Building A Hemp Industry: Duo Educating Farmers

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LAUCHLAN Grout and Harrisson Lee broke into the industrial hemp industry when they realised there wasn’t a market for it in Australia.

They started their business Hemp Farms Australia in 2013, before hemp was legalised for human consumption in Australia. Since then the human consumption of hemp has been legalised.

“We realised there wasn’t anyone growing commercial scale hemp at the time. There wasn’t such thing as a commodity hemp grower’s industry or market,” said Lauchlan

“Our goal was to reverse the stigma involved with industrial hemp as a it was obviously too closely related to cannabis.

“Everyone thought hemp was cannabis at the time. We always new human consumption would be legalised we just didn’t know when.”

The human consumption of hemp at the moment includes hemp bread, beverages, supplements, vitamins and proteins. These are all made from the seed or grain of the plant which can also be used to make essential oils and cosmetics.

The stem of the plant is used for fibre in many different products including paper, clothing, housing, and even cars.

“There was a big opportunity that we saw to not shine on its own, but to replace sub-par ingredients and components in current products,” Mr Grout said.

“Paper and plastic is one of the biggest markets I feel hemp could replace. They’re one of the biggest waste issues and hemp fibre is a sustainable alternative.

“It takes 40 years to grow a pine tree. 0.2ha of hemp you can get the same amount of paper as a hectare of pine trees, and it only takes 100 days to produce.”

Mr Grout said the fibre market is the long term vision.

“We can’t cope with hemp fibre in Australia at the moment because we’ve been brought up with cotton and cotton gins.

“Cotton gins can’t take hemp fibre because they can’t weave it.

“The big question is about who is going to pay for all these hemp gins to be built?”

Mr Grout said they grow commercial crops throughout Queensland and New South Wales, including a number of crops throughout the Maranoa region.

“We had to get an industrial hemp license, source land, source the right people for the job, and then learning, we were learning every step of the way,” he said.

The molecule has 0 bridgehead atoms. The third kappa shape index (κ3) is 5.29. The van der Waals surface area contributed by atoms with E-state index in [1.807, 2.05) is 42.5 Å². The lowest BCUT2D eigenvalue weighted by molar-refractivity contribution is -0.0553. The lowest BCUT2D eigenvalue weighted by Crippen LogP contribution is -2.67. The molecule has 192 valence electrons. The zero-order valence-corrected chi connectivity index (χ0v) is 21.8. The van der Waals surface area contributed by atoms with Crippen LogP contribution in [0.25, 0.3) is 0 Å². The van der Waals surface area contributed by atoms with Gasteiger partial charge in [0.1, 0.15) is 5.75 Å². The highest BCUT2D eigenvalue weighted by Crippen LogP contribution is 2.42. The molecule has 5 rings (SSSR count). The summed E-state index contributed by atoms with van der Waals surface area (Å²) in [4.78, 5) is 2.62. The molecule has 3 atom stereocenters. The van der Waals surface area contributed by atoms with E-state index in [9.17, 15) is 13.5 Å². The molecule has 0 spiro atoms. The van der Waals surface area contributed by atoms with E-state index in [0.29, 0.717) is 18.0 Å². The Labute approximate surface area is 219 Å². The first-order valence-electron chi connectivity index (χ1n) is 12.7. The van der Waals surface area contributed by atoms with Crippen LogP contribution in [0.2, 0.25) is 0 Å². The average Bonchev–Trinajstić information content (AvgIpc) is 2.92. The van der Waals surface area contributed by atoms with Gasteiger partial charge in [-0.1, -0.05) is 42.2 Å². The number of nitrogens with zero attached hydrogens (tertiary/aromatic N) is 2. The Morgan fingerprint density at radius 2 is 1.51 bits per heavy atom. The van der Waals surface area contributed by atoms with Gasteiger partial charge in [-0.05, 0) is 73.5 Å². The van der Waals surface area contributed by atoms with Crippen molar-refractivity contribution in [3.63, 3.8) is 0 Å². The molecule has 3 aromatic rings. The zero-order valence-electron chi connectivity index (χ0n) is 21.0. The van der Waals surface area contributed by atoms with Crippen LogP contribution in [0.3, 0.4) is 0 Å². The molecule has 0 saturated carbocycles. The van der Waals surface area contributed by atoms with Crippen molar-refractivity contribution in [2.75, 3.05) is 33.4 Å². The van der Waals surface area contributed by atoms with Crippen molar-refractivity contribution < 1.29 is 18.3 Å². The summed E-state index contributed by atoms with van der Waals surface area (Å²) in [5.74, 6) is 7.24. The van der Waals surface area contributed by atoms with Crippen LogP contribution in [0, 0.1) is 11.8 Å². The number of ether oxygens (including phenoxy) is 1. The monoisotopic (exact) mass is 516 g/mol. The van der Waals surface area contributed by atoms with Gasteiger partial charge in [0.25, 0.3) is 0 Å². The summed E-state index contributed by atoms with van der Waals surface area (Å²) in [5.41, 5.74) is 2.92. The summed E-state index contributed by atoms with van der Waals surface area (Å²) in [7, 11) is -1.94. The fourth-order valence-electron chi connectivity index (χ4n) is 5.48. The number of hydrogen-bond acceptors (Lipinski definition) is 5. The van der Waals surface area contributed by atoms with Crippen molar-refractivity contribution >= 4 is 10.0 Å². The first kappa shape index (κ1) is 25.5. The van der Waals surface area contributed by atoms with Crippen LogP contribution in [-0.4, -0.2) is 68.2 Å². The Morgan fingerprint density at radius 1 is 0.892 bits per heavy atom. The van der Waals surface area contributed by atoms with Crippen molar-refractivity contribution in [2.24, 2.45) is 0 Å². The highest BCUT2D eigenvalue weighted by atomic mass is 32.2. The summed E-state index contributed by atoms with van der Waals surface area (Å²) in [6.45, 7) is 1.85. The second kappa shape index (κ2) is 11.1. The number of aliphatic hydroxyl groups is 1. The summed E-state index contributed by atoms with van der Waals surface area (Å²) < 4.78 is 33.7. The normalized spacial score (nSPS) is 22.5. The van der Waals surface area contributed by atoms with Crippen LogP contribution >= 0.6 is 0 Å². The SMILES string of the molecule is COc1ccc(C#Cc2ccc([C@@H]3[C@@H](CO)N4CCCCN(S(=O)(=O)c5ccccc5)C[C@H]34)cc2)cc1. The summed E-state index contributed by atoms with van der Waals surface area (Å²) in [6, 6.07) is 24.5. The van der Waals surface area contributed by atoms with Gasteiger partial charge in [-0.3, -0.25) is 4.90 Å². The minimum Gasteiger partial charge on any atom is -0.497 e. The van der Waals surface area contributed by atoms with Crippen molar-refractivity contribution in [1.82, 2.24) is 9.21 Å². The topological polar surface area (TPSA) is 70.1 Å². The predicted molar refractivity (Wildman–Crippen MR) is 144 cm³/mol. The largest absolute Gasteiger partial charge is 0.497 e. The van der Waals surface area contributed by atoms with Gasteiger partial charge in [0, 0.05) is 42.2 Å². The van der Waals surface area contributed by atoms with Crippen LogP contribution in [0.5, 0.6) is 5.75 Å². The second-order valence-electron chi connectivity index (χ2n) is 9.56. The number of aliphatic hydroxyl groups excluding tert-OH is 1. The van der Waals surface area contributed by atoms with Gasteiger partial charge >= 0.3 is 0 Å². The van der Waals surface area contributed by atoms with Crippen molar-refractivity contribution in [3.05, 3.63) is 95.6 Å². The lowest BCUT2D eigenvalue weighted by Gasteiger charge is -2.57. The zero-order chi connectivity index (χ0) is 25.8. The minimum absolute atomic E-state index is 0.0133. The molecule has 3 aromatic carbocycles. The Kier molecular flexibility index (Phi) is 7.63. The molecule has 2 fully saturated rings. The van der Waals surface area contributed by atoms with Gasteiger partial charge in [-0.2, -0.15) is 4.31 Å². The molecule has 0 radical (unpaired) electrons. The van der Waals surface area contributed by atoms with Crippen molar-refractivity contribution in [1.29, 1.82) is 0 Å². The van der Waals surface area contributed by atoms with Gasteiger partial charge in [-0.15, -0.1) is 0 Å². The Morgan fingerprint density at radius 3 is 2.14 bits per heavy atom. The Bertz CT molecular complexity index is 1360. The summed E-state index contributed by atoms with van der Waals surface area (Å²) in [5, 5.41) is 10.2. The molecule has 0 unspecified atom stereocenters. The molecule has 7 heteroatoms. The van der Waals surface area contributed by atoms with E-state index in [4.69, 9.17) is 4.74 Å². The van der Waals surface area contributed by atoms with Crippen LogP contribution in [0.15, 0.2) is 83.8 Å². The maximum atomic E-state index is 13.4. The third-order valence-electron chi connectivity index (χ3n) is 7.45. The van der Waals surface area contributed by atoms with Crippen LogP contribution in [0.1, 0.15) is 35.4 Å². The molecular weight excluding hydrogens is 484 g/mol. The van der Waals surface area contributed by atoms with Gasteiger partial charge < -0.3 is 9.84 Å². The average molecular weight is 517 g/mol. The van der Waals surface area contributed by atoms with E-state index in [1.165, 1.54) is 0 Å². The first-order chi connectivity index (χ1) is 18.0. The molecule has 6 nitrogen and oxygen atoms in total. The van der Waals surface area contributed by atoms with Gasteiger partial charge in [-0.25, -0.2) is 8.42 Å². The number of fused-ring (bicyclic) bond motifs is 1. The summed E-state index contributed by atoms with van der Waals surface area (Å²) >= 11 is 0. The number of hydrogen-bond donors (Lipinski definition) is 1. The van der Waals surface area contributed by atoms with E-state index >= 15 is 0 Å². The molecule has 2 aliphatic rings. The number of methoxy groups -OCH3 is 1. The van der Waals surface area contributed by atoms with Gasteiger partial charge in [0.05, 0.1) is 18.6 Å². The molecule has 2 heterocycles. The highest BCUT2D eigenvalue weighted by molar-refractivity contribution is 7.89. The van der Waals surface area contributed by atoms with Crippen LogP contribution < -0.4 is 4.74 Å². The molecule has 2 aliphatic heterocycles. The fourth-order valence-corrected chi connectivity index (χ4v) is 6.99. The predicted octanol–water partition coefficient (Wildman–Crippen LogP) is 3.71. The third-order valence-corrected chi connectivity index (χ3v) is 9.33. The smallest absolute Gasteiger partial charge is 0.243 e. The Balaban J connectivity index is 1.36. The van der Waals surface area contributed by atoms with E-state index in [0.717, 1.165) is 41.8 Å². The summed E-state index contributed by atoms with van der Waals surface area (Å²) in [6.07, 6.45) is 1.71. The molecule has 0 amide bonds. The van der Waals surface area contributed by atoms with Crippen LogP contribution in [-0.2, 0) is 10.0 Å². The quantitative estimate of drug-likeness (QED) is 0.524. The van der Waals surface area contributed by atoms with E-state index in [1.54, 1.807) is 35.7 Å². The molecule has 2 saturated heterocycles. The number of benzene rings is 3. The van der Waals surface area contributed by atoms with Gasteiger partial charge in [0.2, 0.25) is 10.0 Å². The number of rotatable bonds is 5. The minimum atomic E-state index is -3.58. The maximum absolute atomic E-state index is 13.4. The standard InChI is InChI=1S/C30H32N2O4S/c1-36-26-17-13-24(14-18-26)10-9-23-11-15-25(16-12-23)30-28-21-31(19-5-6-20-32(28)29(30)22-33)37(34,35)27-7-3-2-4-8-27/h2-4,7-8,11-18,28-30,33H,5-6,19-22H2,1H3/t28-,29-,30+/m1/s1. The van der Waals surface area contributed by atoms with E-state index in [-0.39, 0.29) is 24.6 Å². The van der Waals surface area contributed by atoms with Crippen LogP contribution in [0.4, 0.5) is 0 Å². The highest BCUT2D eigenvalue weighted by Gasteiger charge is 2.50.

“It all comes down to the variety, but you determine what you’re planting is and what the outcome of the crop if going to be, whether is, for fibre, grain or dual purpose.

“It’s a 90-110 day crop. You use conventional seeds and you irrigated and you harvest with a conventional header.

“It is technically a weed so it can almost grow in anything. It does need water and does need to be managed and maintained just like you do every other crop.”

The leaf of the crop is the part that cannot be harvested under the growing license as it contains the highest amount of THC. Industrial hemp varieties have low THC levels.

“The leaf becomes part of our organic matter cycle. Due to our growers license we can’t do anything we can’t do anything with it,” Mr Grout said.

“So we strip all the grain off with a conventional header.

“Then we’re left with the fiber. We either winrow, and bail it or it becomes part of our organic matter as well.”

Mr Grout said the only way to build the industry is to get more people growing.

“We now offer Aussie growers opportunities to farm with us. Our goal is to educate farmers on this new commodity” he said.

“We’ve got growers in northern Queensland, central Queensland and northern New South Wales that are trialling our varieties and showing some success.

“We have cotton growers who are switching to hemp. We have chickpea and mungbean growers who are including hemp into their rotations.

“There are a lot less inputs per hectare to swap from cotton to hemp.

“You’d have one fifth the cost growing hemp than you would in growing cotton.

“There’s considerably less water needed to grow hemp than there is to grow cotton.

“And hemp is naturally a weed, so as soon as you get some soil coverage from the plant, there is no way any other weeds are going to compete with it, because it is a weed itself.”

Mr Grout said he had no farming background before getting into the commercial hemp industry.

“I really just decided to get into an emerging market. I had a dream that I didn’t want to spend my life building someone else’s dream, when I had a dream of building industrial hemp industry in Australia and promoting the benefits,” he said.

“It was kind of just stepping out into the dark and hoping someone turned the light on.

“And if no one turned the light on we’d turn it on ourselves.”

Mr Grout has also started Australia’s first hemp pet food product called Therabis.

“We’re Australia’s first approved hemp pet food supplement product,” he said.

“It’s just for dogs at the moment but our core formula targets 75 per cent of all ailments with cats and dogs.

“We use Australian hemp and NZ green lipped mussel. We combine hemp protein from the grain.

“The idea with that was to create a natural and organic options for people’s pets.”

Article by Cassandra Glover – The Queensland Times